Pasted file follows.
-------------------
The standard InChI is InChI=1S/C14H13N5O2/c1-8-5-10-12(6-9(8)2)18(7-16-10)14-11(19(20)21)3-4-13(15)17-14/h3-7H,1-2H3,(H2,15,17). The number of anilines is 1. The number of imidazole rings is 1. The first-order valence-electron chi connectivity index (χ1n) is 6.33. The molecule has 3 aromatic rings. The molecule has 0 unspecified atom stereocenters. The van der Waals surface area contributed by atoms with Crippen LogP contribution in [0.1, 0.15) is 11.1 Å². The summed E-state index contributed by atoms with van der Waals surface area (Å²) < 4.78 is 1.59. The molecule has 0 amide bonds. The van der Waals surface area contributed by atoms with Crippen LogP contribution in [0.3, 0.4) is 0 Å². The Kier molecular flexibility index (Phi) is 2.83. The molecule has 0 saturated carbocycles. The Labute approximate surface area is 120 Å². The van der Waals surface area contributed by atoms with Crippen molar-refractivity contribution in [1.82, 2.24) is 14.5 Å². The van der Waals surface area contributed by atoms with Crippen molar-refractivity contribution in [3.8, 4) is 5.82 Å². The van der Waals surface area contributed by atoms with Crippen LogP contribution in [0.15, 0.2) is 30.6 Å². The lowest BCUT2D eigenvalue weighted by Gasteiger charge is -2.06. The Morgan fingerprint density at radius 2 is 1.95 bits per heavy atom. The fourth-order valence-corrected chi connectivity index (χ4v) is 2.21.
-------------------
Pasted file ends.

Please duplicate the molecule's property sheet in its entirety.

The standard InChI is InChI=1S/C14H13N5O2/c1-8-5-10-12(6-9(8)2)18(7-16-10)14-11(19(20)21)3-4-13(15)17-14/h3-7H,1-2H3,(H2,15,17). The number of anilines is 1. The number of imidazole rings is 1. The first-order valence-electron chi connectivity index (χ1n) is 6.33. The molecule has 3 aromatic rings. The molecule has 0 unspecified atom stereocenters. The van der Waals surface area contributed by atoms with Crippen LogP contribution in [0.1, 0.15) is 11.1 Å². The summed E-state index contributed by atoms with van der Waals surface area (Å²) < 4.78 is 1.59. The molecule has 0 amide bonds. The van der Waals surface area contributed by atoms with Crippen LogP contribution in [0.3, 0.4) is 0 Å². The Kier molecular flexibility index (Phi) is 2.83. The molecule has 0 saturated carbocycles. The Labute approximate surface area is 120 Å². The van der Waals surface area contributed by atoms with Crippen molar-refractivity contribution in [1.82, 2.24) is 14.5 Å². The van der Waals surface area contributed by atoms with Crippen molar-refractivity contribution in [3.8, 4) is 5.82 Å². The van der Waals surface area contributed by atoms with Crippen LogP contribution in [0.15, 0.2) is 30.6 Å². The lowest BCUT2D eigenvalue weighted by Gasteiger charge is -2.06. The Morgan fingerprint density at radius 2 is 1.95 bits per heavy atom. The fourth-order valence-corrected chi connectivity index (χ4v) is 2.21.